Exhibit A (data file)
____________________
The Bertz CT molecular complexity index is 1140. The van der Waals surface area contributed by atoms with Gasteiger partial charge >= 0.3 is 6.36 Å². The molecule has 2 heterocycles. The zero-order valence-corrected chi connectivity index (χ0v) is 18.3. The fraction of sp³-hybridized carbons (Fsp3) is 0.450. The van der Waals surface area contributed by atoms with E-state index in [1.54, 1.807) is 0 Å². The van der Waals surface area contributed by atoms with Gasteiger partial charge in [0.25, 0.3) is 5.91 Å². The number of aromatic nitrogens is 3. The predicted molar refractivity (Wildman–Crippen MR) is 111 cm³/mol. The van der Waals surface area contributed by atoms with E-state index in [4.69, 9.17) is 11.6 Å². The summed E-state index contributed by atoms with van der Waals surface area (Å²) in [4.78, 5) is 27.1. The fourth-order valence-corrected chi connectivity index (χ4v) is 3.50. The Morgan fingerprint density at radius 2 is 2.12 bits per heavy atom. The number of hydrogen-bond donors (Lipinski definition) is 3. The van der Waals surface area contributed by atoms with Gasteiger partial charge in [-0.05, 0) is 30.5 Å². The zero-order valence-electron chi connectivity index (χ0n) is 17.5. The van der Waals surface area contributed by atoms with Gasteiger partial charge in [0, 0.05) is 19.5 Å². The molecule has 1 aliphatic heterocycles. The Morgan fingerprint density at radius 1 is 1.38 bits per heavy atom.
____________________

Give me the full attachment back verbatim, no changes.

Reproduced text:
The Bertz CT molecular complexity index is 1140. The van der Waals surface area contributed by atoms with Gasteiger partial charge >= 0.3 is 6.36 Å². The molecule has 2 heterocycles. The zero-order valence-corrected chi connectivity index (χ0v) is 18.3. The fraction of sp³-hybridized carbons (Fsp3) is 0.450. The van der Waals surface area contributed by atoms with E-state index in [1.54, 1.807) is 0 Å². The van der Waals surface area contributed by atoms with Gasteiger partial charge in [0.25, 0.3) is 5.91 Å². The number of aromatic nitrogens is 3. The predicted molar refractivity (Wildman–Crippen MR) is 111 cm³/mol. The van der Waals surface area contributed by atoms with E-state index in [4.69, 9.17) is 11.6 Å². The summed E-state index contributed by atoms with van der Waals surface area (Å²) in [4.78, 5) is 27.1. The fourth-order valence-corrected chi connectivity index (χ4v) is 3.50. The Morgan fingerprint density at radius 2 is 2.12 bits per heavy atom. The number of hydrogen-bond donors (Lipinski definition) is 3. The van der Waals surface area contributed by atoms with Gasteiger partial charge in [-0.05, 0) is 30.5 Å². The zero-order valence-electron chi connectivity index (χ0n) is 17.5. The van der Waals surface area contributed by atoms with Gasteiger partial charge in [0, 0.05) is 19.5 Å². The molecule has 1 aliphatic heterocycles. The Morgan fingerprint density at radius 1 is 1.38 bits per heavy atom.